October 04, 2014

After being quoted in a recent Globe article about the anti-casino ballot question, I got enough critical feedback from friends who support the passage of the question that I have decided to explain more fully my reasoning on the chances of Question #3 passing.


The comments quoted in the Globe article created a misperception about my analysis. I was not saying that the only energy behind the anti-casino cause was NIMBY (Not In My Back Yard) energy. I understand quite well that most of the energy and motivation behind the anti-casino movement is about the social, economic, and even moral ills that accompany casinos. The reason the measure will fail is that there aren't nearly enough voters so motivated for Question 3 to pass at the ballot box. The motive that could have potentially helped pass Question #3 is NIMBY, and there isn't nearly enough of that motivation among the state's voters to pass Question #3 either.


With only one full blown casino actually in the offing, and with that casino being located in Springfield, most of the state's voters are not facing the imminent threat of a casino in their back yard. Because only 11% of the state's voters live in Western Mass, the folks whose backyards are most threatened (right now) don't have the numbers to be a real threat to casinos.


Why aren't more voters against casinos because of the social, economic, and moral threats posed by casinos? Because not enough voters care enough about problems they don't see as threats to themselves or their loved ones to be motivated to vote to repeal legalized gambling. Most voters do not personally fear these potential impacts. In order for them to fear casinos in this manner, they would have to do quite a bit of homework. The problem is, without the fear there is precious little motivation to do the homework, and the homework would entail looking at the arguments and evidence of BOTH sides. There is very little reason to believe that the anti-casino side could persuade more undecided (and previously unmotivated) voters than the pro-casino side. Casino backers have the benefit of being on the side of the status quo, while opponents have to convince a majority of the state's voters to change the status quo to prevent a future threat. Change is hard for a reason.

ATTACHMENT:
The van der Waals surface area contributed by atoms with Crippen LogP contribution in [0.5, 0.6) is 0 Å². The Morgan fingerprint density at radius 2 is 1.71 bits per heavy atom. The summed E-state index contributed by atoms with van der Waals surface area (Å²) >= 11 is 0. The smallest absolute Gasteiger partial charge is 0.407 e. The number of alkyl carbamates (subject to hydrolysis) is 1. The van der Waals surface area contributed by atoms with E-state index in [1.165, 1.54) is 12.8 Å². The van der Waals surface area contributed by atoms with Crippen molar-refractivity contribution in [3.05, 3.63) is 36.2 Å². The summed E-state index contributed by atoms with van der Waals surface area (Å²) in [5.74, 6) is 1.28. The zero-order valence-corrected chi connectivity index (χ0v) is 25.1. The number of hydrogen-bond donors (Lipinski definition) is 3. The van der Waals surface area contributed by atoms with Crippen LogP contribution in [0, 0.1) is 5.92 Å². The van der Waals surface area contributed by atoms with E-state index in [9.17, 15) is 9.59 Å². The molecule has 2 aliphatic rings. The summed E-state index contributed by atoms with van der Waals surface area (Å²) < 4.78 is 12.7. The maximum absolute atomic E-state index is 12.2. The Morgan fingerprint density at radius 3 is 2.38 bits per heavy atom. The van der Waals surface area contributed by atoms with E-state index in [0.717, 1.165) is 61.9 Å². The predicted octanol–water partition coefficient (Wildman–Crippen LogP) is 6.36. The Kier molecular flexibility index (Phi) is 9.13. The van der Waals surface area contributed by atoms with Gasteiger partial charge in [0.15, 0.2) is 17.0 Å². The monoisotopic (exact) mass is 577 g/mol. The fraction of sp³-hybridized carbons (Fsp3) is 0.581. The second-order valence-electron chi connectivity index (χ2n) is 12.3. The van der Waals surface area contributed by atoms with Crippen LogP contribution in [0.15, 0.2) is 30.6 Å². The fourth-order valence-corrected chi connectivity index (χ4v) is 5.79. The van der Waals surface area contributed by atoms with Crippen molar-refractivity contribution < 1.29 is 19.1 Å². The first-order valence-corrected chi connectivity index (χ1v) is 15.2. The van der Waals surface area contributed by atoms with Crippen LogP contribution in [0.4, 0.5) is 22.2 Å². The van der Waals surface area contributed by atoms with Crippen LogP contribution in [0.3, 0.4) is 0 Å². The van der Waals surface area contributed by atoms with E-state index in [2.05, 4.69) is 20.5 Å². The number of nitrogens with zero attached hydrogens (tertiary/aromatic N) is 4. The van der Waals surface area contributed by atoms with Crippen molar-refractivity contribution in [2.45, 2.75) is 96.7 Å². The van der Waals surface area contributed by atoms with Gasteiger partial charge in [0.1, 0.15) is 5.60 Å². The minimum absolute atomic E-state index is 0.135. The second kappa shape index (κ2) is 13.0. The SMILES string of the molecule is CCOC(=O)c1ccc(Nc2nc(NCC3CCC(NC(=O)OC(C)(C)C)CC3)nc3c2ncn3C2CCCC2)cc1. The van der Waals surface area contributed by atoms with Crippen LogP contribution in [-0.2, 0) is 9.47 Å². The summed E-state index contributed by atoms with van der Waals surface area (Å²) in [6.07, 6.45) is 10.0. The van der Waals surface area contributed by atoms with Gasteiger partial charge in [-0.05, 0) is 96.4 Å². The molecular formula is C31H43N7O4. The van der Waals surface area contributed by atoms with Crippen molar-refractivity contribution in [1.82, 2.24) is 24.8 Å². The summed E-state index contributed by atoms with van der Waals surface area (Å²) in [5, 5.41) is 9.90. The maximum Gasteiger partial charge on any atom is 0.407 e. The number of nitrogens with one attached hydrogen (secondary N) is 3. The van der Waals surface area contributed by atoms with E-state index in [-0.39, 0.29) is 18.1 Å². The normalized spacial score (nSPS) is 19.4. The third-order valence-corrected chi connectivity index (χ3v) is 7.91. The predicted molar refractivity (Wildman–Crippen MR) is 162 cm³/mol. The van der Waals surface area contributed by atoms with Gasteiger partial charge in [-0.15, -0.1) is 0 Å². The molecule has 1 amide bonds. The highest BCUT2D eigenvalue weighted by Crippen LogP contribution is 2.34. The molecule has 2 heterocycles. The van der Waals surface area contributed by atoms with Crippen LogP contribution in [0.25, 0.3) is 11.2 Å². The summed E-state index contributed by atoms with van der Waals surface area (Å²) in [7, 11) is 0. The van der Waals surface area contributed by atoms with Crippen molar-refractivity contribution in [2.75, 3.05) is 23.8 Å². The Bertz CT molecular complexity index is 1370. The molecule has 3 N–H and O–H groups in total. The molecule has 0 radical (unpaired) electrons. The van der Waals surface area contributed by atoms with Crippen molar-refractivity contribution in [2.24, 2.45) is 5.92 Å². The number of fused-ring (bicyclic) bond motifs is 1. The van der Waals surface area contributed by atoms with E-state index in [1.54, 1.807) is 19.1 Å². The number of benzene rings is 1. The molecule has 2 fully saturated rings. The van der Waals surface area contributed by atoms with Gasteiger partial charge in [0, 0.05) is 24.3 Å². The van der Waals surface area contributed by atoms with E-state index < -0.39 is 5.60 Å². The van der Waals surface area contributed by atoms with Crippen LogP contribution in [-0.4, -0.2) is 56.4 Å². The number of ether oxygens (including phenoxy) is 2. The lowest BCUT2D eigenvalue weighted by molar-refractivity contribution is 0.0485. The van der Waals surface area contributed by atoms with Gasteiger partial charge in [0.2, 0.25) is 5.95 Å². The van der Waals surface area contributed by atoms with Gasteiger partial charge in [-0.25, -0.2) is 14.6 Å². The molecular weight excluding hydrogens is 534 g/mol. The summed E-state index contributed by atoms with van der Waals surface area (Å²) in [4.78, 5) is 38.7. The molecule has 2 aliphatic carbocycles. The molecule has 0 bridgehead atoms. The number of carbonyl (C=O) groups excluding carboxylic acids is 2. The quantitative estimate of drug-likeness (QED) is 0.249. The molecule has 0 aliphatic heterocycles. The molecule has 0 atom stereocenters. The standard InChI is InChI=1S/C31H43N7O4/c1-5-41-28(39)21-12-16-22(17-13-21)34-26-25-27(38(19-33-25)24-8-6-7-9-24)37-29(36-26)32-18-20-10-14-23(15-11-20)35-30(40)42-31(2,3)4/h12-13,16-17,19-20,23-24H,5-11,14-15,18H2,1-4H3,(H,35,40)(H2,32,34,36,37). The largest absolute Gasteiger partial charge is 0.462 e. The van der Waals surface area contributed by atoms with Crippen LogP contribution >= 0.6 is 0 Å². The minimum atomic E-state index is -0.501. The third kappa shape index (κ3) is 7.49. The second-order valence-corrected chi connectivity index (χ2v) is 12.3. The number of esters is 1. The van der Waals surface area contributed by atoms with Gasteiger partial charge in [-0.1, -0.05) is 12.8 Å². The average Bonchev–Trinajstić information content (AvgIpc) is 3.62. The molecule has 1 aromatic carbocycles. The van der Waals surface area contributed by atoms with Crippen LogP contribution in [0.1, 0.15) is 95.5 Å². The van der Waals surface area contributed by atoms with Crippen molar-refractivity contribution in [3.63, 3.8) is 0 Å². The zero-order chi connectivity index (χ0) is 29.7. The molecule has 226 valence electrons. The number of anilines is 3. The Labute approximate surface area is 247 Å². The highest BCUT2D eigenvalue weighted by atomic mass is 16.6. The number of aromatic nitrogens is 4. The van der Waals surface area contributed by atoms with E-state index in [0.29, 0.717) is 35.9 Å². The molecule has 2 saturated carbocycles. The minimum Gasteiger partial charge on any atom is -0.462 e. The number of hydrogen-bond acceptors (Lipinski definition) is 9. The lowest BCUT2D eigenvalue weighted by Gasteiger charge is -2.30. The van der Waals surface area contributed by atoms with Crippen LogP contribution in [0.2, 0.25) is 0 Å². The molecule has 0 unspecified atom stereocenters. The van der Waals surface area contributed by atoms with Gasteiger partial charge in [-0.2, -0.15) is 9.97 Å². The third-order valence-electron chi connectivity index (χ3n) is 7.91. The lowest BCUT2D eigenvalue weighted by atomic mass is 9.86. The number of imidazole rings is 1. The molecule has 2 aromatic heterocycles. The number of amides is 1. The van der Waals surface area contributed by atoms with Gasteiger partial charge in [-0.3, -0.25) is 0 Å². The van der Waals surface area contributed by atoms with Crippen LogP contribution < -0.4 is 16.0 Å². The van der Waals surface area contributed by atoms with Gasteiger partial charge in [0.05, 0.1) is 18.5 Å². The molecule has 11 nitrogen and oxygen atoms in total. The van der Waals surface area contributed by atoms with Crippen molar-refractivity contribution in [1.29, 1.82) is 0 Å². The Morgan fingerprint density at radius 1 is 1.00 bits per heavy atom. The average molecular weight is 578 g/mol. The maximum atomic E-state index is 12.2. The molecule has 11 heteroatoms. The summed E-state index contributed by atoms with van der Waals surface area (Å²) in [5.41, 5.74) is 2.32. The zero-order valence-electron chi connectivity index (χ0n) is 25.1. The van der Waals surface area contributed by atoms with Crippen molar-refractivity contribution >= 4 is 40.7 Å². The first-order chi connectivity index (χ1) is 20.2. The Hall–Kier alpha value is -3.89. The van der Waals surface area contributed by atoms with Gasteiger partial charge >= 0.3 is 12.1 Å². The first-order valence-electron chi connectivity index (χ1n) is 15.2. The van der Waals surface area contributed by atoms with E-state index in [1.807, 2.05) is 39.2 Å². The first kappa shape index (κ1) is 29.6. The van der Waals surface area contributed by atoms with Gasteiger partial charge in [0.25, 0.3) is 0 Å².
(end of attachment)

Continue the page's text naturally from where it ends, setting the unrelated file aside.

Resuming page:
An undecided voter, most of whom have neither NIMBY nor personal concern motives, would have to come to the conclusion that the social, economic, and moral problems caused by casinos are sufficiently threatening to overcome the economic/jobs arguments of the pro-casino side. It's also not hard to blunt the force of arguments about gambling addition, which is an important component of the anti-casino argument, by pandering to undecided voters' libertarian impulses.


Furthermore, casino opponents also have to overcome the casino backers' democratic process argument. Question #3 asks voters to overturn the will of voters in two respects: The casino law was approved by the elected representatives of the people of the state and by the communities where casinos are going (via local ballot measures).


The only light at the end of the tunnel for anti-casino forces that I can see is the possibility of a low turnout election, which could potentially help the proponents of Question #3. Although, the fact that the two gubernatorial candidates who supported Question #3 in the historically low turnout primary election this year weren't able to muster much support mitigates against the notion that low turnout would be enough to get Question #3 over the hump.



Political consultant Ryan McCollum picked up a missing piece in my analysis that may well reveal my WMass bias. The limited potential for NIMBY motivated gambling opponents was made less limited by the recent approval of a casino project in Everett. While I think the fact that this was so recently settled (the commission voted in Mid-September) makes it harder for anti-casino forces to exploit, and I think pro-casino forces will also try to exploit it, it does impact the force of my argument with regard to the proportion of the electorate with the most pressing potential NIMBY concerns.

Casino Repeal Ballot Question

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